Sunday, October 16, 2011

The Wits End Way

Now this would be an interesting address.  How would you like to say you live at 1602 Wits End Way? Or some such number.   It's probably home to a lot of problem solvers like scientists and mathematicians.  I mean really, can't you just imagine Albert Einstein living here?  With hair like that, it's not a leap to imagine he spent some time at Wit's End a time or two!  Or maybe it had something to do with his
experiments with electricity. 

But maybe a lot of romance writers live here too.  Don't you think?  Writers with Einstein hairdos talking to themselves and putting the milk in the cupboard and the sugar in the refrigerator.  That's okay.  It's allowed here at Wits End Way. 

Yes, it's an odd place here at Wit's End.  Here, we have many garden paths that each look more promising to explore than the last one.  A person can get lost, quite happily for a time, running down the many possible scenarios like Alice chasing after the rabbit.  Or how about POV Lane over there?  You think you've been there before, but bring along a different character and you'll see the scenery in a whole new light.

But if the garden paths at Wits End are known for one thing, it's the number of dead ends.  Corners you can't imagine writing your way out of or thorny walls between the characters.  What can you expect?  This is Wits End Way, after all.

 This is where I imagine a lot of  Wits End residents (hey, let's call them Wits Enders!) are stuck, eternally lost at some point within the maze.  You'll find them in there somewhere -- hanging out in pretty corner having tea while sketching in the plans for a fountain or reading about topiary.  For research, of course.  It's not such a scary place to be stuck.  In fact, there are lots of spots like this, some beautiful and wild, and each part a branch of promising adventure.  Only the parts don't connect and this bothers the Wits End resident immensely.  Eventually, it bothers the Wits Ender so much that she might call for an airlift rescue and vow never to go inside the maze again.  Can you blame her?  It's crazy in there!

It's time to move to Straight Arrow Street with a nice strict home owners' association.  But wouldn't you know it,  they don't allow "your kind" there so you're out of luck.  Once a Wits Ender always a Wits Ender. 

Fortunately, Wits Enders are also known  for their breakthroughs.  They rescue themselves!

But how do they do that?  How do they even look at the obstacles they themselves created and stomach the thought of going over the same ground to find their way out? Where does the energy come from to pull the weeds or rake up the leaves to find the thread of the original golden path beneath?  How do they even regain the confidence to recognize the difference between weeds or the flowers that belong?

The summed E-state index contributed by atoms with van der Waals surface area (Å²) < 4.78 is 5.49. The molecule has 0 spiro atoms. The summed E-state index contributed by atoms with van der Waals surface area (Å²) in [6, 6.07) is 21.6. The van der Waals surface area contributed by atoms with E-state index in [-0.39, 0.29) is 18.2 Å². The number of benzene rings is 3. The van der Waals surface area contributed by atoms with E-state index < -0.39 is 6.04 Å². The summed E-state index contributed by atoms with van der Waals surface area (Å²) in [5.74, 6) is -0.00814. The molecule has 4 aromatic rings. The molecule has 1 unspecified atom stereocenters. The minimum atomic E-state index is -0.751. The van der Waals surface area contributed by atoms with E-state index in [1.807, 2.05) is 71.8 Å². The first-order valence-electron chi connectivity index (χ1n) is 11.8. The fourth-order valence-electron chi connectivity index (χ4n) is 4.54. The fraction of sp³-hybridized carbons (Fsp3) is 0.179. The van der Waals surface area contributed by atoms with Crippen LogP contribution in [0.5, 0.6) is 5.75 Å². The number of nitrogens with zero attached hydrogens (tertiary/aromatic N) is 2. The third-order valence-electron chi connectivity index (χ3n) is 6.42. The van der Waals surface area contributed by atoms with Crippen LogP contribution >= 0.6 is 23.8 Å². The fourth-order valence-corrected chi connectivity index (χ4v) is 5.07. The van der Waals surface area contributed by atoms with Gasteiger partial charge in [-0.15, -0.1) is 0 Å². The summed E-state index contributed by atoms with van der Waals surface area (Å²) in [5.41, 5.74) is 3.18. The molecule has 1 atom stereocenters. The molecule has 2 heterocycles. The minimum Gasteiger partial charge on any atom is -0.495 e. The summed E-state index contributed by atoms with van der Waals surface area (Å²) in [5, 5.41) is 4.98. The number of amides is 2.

When to give up on a previous maze or start a new one?  That's really what I want to know.  Because I think I accept that there will always be a maze.  It's never a straight shot.  But am I good enough to rescue myself?  I need some words of wisdom:


Hmm.  Well, Einstein, gives some lovely credit to the intuitive mind, and I think the answer to the breakthroughs at Wits End has something to do with knowing when to let the faithful servant --or a rational gardener -- clean up once in a while after the intuitive maze planner.  That is, if I can figure out the difference of who's who.

Recently I re-entered the maze and glared at a couple of my Wits End areas.  Well, that's not exactly true.  At first, I didn't open the document.  I just thought about "where did I go wrong," which, by the way, can be done quite easily by memory!  But a couple of things came to me as I looked over some old critiques and made notes of what I wanted.  I found myself writing scenes in a different POV and felt this helped me break through a wall or two in my old maze.  And nothing can beat that feeling of satisfaction that comes with connecting a few of those paths.

Maybe Wits End Way is more than a place, it's a way of working and living.  It's believing that you belong with those people at Wit's End who spend a lot of time on things that don't work before eventually finding out what does. 

What has you at your wit's end today?  Or what has had you at your wit's end in the past?  What has helped you break through?  Would you like to live at Wit's End Way?

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